The Huffington Post ran the following August 31 article headline: “Paul Stam, North Carolina GOP Representative: Gay Marriage Leads To Polygamy, Incest.”
In the debate over same-sex unions, officially called “gay marriage,” I noticed that gays seem offended that their lifestyle would be associated with polygamy or incest. Comparing Gay Marriage to polygamy and incest is deemed unfair or ignorant or cruel. Being gay is apparently much more than just merely being homosexual. It seems to be a sexual identity community built upon a corporation of sexual leanings (Lesbian, Gay, Bi-Sexual, Transgender, Queer, Intersex, Asexual, etc). It would seem that this community has taken a moral stance on issues like polygamy, incest and pedophilia and placed themselves on a moral high ground.
I have to ask, though, what standard do they use? If comparing the gay way to polygamy and incest is unfair and unjust, then why? After all, polygamists can love each other as can a brother and sister, father and daughter or (the most likely outcome) mother and son? And isn’t equality for the sake of freedom and happiness the very thing gay activists fought for?
What offended gays forget is that they themselves rebelled against the traditional understanding of sex, that infamous Christian idea of “marriage,” enshrined as one man and one woman united monogamously for life for the purpose of procreation and social stability. Having thus rebelled and claimed equal footing for their own enshrined ideas on sex, they have little ground on which say that they are somehow “above” polygamy and incest.
Christians who still adhere to a biblical view of sex understand that once the gay community is accepted as equal, there is nothing to stop other sexual communities from demanding equal rights and recognition. This includes polygamists, incestual relations and pedophelia. I would say that adult-child sex will be the next community. Organizations like NAMBLA (North American Man-Boy Love Association) has been weak in their social presence, but reveal that the struggle for equality from the gay community has set a precedent.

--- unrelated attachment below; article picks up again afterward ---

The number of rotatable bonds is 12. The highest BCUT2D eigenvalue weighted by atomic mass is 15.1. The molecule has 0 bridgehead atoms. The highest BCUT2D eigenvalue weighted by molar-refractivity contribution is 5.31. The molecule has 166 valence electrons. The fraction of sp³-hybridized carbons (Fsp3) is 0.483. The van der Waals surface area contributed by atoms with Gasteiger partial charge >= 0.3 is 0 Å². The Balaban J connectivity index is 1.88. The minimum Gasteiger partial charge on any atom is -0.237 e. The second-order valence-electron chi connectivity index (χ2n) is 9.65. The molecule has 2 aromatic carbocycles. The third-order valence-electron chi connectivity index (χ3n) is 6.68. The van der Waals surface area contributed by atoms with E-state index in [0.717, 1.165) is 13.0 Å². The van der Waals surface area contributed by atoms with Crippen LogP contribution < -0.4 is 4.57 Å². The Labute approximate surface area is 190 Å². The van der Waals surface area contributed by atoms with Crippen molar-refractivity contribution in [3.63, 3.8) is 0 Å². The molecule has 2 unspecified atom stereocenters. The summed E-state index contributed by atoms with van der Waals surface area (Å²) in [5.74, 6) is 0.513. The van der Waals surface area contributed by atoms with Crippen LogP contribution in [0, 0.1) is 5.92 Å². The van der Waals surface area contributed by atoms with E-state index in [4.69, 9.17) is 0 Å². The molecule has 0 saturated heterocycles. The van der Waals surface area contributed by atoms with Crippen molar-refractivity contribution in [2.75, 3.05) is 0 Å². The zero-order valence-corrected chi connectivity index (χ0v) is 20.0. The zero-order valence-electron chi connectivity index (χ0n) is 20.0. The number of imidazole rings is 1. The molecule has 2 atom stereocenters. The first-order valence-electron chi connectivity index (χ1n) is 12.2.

On an interesting side note, as fervently as American society works to embrace gay marriage, it never succeeded in enshrining marital infidelity and divorce among heterosexuals as powerful political communities, though adultery and divorce are quietly tolerated. It was tried with such things as “open” marriages and feminist rights, but the reality of betrayal by a cheating spouse and the pain divorce visits on both the couple and the children have been sobering.
Perhaps gays believe that they can actually do marriage better than the Christian west, that they will never have problems with infidelity and divorce. That may be part of why they feel justified in distancing themselves from other potential sexual communities.